Burleigh: Yes, I think we have good experts who can be on guard. There will be more awareness and more warning systems, more preparedness. I am not in a state of perpetual wariness. At a certain level, we’ve learned lessons from this about the time frame, isolation, quarantine, lockdowns. I think next time people will be more accepting because it’s in our living memory. There is almost no one living who remembers the 1918 pandemic, and they didn’t want to remember it, anyway. It wasn’t memorialized.

This pandemic also coincided with medical miracles and these vaccines. Viruses are coming down the pike, and man has figured out how to map the microbiology and genetics. They had this vaccine already made within days of the Chinese sending genetic information about the virus, but they couldn’t just start injecting people with it. [Vaccine manufacturers] had to ramp up production and test it and, because they had special dispensation, they were able to speed through the ‘valley of death’ [the daunting process of turning a promising lab discovery into a viable drug or vaccine].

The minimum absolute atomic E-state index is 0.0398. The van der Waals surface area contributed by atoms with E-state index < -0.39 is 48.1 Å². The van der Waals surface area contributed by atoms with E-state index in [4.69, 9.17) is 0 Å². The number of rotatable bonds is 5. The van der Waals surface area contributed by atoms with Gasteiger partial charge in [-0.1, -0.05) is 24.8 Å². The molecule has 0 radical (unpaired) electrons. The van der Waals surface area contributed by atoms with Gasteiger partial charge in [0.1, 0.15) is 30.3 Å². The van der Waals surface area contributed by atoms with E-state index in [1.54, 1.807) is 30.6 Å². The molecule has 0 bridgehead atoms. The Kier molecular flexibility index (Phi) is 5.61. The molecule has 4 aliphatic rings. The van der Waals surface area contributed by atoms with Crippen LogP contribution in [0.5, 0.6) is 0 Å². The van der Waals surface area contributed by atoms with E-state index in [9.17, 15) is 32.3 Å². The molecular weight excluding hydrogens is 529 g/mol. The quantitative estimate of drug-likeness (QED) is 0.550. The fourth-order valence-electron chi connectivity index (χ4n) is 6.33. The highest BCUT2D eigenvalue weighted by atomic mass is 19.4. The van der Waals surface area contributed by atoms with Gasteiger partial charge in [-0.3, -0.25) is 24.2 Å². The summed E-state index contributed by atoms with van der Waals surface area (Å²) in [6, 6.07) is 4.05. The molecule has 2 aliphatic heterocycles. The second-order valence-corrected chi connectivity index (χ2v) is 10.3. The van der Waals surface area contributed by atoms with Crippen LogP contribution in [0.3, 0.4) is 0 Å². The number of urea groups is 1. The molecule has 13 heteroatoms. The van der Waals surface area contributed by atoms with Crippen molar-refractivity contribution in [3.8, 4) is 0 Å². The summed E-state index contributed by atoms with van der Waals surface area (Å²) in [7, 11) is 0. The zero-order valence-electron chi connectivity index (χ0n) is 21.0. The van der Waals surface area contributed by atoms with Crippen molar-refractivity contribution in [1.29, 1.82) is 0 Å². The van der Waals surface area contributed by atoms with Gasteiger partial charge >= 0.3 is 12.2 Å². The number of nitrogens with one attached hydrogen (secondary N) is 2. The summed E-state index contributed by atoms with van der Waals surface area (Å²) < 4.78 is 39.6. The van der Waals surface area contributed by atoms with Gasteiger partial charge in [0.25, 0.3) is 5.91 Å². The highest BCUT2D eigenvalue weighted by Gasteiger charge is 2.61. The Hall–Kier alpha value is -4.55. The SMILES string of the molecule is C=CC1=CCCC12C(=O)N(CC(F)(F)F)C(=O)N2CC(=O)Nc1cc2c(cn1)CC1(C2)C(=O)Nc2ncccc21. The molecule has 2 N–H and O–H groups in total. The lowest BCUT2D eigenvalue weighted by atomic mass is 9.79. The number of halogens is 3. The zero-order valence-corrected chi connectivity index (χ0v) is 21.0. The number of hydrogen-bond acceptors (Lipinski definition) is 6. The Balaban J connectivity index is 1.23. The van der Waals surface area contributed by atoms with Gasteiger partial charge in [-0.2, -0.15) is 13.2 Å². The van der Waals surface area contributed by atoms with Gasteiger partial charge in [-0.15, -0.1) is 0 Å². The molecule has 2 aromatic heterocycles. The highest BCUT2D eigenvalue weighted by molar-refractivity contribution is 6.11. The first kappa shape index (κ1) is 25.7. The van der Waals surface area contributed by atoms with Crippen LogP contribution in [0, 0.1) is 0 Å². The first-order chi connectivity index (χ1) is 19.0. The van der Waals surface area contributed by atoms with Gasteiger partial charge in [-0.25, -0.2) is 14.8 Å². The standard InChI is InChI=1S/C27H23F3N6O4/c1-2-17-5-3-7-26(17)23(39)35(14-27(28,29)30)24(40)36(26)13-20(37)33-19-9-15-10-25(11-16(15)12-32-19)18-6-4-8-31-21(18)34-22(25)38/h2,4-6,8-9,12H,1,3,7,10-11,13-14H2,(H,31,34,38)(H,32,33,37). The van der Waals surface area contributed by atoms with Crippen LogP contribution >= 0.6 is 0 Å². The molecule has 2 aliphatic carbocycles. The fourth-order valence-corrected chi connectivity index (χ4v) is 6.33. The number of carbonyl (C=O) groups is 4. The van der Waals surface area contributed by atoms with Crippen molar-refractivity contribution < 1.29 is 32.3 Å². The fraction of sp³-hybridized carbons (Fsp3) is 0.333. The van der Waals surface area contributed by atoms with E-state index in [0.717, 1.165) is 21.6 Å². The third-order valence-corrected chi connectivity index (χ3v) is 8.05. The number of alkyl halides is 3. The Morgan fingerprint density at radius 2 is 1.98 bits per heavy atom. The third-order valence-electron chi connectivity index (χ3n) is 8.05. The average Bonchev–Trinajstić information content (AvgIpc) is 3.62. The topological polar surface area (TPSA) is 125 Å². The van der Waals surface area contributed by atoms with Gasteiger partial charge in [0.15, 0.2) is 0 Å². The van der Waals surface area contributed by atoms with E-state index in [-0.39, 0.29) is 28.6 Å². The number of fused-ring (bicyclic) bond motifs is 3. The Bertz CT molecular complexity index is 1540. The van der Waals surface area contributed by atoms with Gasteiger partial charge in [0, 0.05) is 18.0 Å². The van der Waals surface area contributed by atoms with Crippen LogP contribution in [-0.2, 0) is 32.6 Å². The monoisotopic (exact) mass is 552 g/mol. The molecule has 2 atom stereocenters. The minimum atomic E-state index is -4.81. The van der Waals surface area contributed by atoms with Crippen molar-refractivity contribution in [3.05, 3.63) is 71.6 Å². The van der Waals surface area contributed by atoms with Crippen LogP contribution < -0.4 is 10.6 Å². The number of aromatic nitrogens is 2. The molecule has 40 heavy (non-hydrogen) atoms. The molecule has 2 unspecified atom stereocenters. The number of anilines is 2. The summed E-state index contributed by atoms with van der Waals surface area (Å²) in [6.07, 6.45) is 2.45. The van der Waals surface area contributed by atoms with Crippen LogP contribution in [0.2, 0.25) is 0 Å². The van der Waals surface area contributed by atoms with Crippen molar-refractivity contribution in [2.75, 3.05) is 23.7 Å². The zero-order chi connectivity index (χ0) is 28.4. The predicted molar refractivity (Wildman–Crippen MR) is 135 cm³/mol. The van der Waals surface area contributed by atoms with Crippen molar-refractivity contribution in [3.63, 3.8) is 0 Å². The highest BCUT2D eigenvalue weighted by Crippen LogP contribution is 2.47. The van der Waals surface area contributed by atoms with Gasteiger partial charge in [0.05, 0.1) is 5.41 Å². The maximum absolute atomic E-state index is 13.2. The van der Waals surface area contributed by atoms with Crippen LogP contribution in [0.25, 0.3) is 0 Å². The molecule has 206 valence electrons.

It’s an amazing, amazing time frame, and also a milestone in medicine. I think they’re going to be able to do it again and again. It’s a new platform for vaccines. The science has been a great leap forward, and it makes me proud to be a human being.

NPLB: In your book, you write about how our society has become spoiled with the protections medicine has afforded us: vaccines and antibiotics.

Burleigh: Because we’re so medically protected, we think nothing is going to happen to us. We don’t even know the names of the diseases that vaccinations are stopping our children from getting. People don’t know what it’s like to watch a child coughing to death from diphtheria. What you’ve got are people who have no concept of what these vaccines have really saved them from, so they can walk around saying, ‘I don’t really need that one.’

That’s a great shame, and it’s a disservice to the community and to the great science that is really moving our species forward.

Pamela Ferdinand is a Chicago-based journalist and author.